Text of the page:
We were among those to spend Shabbos in Tzefas. Every nook and cranny was rented out, and all shuls were packed to capacity. Chassidim from different sects in Eretz Yisrael and abroad mingled with local Tzefas chassidim, as well as Breslover and Carlebach adherents; Lag BaOmer piyutim were sung in the shuls throughout the course of Shabbos.
The ancient narrow streets reverberated with Shabbos zemiros interspersed with “Bar Yochai.” Several kehillah leaders came to Meron and Tzefas for Shabbos with their kehillos and prepared themselves for the special celebration.
According to the locals, the number of Shabbos guests was unprecedented and signaled an unusually high Lag BaOmer pilgrimage from all over the country.
On Motzoei Shabbos, we boarded one of many overcrowded buses that were pulling out out Tzefas’s central bus station every few minutes, and were met by masses of people coming from all directions as we disembarked in Meron some 15 minutes later. We couldn’t help but be swept up in two predictable but nonetheless overpowering emotions — first, the spiritual energy that was palpable in every direction, and second, the awesome and welcome sight of the diverse types of people making their way energetically up the crowded path to the tziyun.
For anyone who has not been in Meron on Lag BaOmer, it is nearly impossible to describe the “ingathering of exiles” one sees there. The thought that came to my mind was that perhaps this was a microcosm of what aliyah b’regel — going up to Yerushalayim — was and will be in the near future.
Much has been said about the contrast between the rapturous singing, live music and spirited dancing accompanying the large bonfires outside of the me’arah to the somber Yom Kippur-like atmosphere permeating the me’arah. But try as I might, I cannot find words to capture the intensity or the uniqueness of the experience, despite having merited to be here approximately a dozen times, but only once before on Lag BaOmer.
Fighting to find a spot somewhere in the sea of swaying supplicants crowded together in the women’s section, I couldn’t help be moved to tears by the fervent and heartfelt tefillos pouring forth from the supplicants. As I turned my mind to my own tefillos, I felt a wave of spiritual energy accompanying all our tefillos, energy fueled by the achdus in that room, which stretched to embrace a crowd that it could not practically accommodate.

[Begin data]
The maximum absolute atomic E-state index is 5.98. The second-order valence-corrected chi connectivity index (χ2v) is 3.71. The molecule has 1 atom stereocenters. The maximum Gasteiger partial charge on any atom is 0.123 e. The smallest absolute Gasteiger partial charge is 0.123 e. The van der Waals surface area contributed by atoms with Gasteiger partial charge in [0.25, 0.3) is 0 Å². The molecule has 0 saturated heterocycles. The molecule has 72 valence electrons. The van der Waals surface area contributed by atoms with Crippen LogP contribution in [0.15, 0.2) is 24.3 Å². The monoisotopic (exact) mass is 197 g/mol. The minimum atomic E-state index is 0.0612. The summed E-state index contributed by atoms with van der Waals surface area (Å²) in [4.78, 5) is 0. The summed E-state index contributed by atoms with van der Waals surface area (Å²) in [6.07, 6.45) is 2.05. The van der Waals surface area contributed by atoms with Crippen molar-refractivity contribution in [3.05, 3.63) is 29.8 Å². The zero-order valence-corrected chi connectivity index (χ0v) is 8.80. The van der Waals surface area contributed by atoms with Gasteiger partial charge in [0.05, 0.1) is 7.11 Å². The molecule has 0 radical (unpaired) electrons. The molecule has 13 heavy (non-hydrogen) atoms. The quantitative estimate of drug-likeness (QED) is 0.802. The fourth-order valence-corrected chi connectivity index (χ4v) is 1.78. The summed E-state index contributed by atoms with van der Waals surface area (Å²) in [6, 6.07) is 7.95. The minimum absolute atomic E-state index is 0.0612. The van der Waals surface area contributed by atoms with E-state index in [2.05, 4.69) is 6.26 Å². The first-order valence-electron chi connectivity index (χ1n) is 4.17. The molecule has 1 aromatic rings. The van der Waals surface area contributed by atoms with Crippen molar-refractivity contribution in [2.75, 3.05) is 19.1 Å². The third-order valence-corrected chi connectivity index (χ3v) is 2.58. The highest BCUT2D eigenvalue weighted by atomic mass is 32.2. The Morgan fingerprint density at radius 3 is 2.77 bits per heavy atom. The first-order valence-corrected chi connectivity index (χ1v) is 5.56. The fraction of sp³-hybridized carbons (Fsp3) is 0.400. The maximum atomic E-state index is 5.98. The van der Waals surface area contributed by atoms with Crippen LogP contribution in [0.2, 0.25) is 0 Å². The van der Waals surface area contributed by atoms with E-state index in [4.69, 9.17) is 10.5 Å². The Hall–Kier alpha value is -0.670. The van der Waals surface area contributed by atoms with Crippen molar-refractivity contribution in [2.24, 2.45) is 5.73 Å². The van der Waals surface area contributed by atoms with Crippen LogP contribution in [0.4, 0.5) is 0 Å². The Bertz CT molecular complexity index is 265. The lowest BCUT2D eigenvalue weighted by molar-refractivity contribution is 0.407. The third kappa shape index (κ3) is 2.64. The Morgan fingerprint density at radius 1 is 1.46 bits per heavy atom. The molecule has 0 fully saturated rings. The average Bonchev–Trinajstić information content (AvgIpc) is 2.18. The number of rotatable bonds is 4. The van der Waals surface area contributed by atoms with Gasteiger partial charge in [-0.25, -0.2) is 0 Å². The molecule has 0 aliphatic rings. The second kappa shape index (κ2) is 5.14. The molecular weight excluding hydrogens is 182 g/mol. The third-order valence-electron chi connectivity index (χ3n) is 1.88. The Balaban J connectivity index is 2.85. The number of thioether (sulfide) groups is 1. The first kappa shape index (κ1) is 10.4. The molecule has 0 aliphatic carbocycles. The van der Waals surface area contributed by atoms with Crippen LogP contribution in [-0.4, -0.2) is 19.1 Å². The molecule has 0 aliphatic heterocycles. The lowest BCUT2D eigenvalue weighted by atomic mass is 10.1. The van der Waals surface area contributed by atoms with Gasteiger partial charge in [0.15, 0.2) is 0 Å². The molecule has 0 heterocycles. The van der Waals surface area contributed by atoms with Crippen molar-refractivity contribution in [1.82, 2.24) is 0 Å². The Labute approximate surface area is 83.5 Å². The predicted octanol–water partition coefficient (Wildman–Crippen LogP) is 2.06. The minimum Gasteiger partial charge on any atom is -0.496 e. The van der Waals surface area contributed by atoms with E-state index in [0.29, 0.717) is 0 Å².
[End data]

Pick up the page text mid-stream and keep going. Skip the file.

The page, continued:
My feet, despite being sore and fatigued from close to six hours’ straight standing, remained rooted to whatever spot I had most recently been jostled to, willing the night — and its power — never to end.
But it did. And so, as the full moon started receding and fading, I reluctantly made my way down the hill to the bus depot. Why did the way out seem so much longer, I wondered? Progress was even slower than before because now I was going against the current; waves and waves of people were rushing towards the tziyun, many of them intent on davening Shacharis with the netz hachamah.
The bus depots were much farther than the drop-off points had been, and there were no signs or directions. Dozens of policemen in yellow reflector vests were on hand, answering questions and moving the crowds along. So far so good.
But when I finally reached the parking lot designated for Tzefas buses, I was shocked to see hundreds of people milling around, many nervous and impatient. It turns out that for a combination of reasons — an accident, a chefetz chashud (suspicious object) — service to Tzefas had been interrupted for close to two hours. After another long hour and a half, and with very little information from any guards, a bus finally showed up.
What happened next remains a very sad footnote to an otherwise uplifting experience. I witnessed such a frantic crush to get onto the bus that I was literally embarrassed. The police realized that they could not make order, so they stepped aside and allowed the shoving travelers to squeeze themselves into the bus in a chaotic fashion.
This scene repeated itself a few times, the pitch rising each time, until a woman fell to the floor and required emergency treatment, and was soon whisked away by a Zaka ambulance. At this point, the police lost all attempts at tolerance and began shoving the crowd aggressively.
Hoping to get home at some point, I stayed somewhat back because I didn’t want to crush or get crushed, but I couldn’t help thinking that I was more disappointed by the tired passengers than by the police. After all, it wasn’t Erev Shabbos, it wasn’t raining or snowing, it wasn’t even boiling hot then, so how could we justify the senseless panic and pushing?
My spirits — and hopes for the next generation — were restored when I overheard a mother telling her daughter on the phone not to worry — “There is a balagan, but we’re all safe and secure, and we’ll all get home at exactly the second Hashem wants us to be home. In the meantime, I will use this unexpected waiting time productively, and so should you,” she added, reassuring her anxious daughter, who had heard exaggerated reports. This clear-minded woman was young, articulate, and knew how to keep her head focused on the things that counted.
The bus driver waved away my ticket, indicating that it was not necessary. Obviously, the private bus company realized that they had to demonstrate responsibility for these mishaps, which truly took a toll on people.
Returning from an exhilarating Lag BaOmer in Meron, we were surprised to notice at least six respectable bonfires lighting up the streets of Rova Chet in Ashdod at close to 9:00 p.m. Sunday night (local time). So, despite the fact that it had seemed like everybody in Eretz Yisrael — not to mention thousands of tourists — was in Meron, apparently some Israelis celebrated in their hometowns.